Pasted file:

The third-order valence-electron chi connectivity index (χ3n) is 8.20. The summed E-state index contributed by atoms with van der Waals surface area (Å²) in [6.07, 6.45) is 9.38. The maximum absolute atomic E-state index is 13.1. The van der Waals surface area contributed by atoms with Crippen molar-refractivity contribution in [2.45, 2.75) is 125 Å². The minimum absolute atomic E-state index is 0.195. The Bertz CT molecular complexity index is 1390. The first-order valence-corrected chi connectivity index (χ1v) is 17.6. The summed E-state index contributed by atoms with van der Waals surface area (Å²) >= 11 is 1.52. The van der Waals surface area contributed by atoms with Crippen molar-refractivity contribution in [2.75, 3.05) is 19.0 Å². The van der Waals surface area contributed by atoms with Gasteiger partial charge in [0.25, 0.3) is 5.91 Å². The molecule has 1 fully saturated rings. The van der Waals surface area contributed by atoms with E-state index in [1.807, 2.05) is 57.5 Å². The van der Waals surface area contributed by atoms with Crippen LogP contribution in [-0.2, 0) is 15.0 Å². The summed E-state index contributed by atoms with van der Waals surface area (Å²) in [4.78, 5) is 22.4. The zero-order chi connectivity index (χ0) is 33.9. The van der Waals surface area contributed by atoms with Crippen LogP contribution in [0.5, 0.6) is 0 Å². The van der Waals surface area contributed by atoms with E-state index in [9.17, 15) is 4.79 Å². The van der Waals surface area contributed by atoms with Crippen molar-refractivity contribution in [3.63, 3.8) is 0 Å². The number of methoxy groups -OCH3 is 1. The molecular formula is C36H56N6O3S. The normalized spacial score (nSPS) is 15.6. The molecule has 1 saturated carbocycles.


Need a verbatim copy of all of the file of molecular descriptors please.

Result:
The third-order valence-electron chi connectivity index (χ3n) is 8.20. The summed E-state index contributed by atoms with van der Waals surface area (Å²) in [6.07, 6.45) is 9.38. The maximum absolute atomic E-state index is 13.1. The van der Waals surface area contributed by atoms with Crippen molar-refractivity contribution in [2.45, 2.75) is 125 Å². The minimum absolute atomic E-state index is 0.195. The Bertz CT molecular complexity index is 1390. The first-order valence-corrected chi connectivity index (χ1v) is 17.6. The summed E-state index contributed by atoms with van der Waals surface area (Å²) >= 11 is 1.52. The van der Waals surface area contributed by atoms with Crippen molar-refractivity contribution in [2.75, 3.05) is 19.0 Å². The van der Waals surface area contributed by atoms with Gasteiger partial charge in [0.25, 0.3) is 5.91 Å². The molecule has 1 fully saturated rings. The van der Waals surface area contributed by atoms with E-state index in [1.807, 2.05) is 57.5 Å². The van der Waals surface area contributed by atoms with Crippen LogP contribution in [-0.2, 0) is 15.0 Å². The summed E-state index contributed by atoms with van der Waals surface area (Å²) in [4.78, 5) is 22.4. The zero-order chi connectivity index (χ0) is 33.9. The van der Waals surface area contributed by atoms with Crippen LogP contribution in [0.5, 0.6) is 0 Å². The van der Waals surface area contributed by atoms with E-state index in [9.17, 15) is 4.79 Å². The van der Waals surface area contributed by atoms with Crippen molar-refractivity contribution in [3.63, 3.8) is 0 Å². The number of methoxy groups -OCH3 is 1. The molecular formula is C36H56N6O3S. The normalized spacial score (nSPS) is 15.6. The molecule has 1 saturated carbocycles.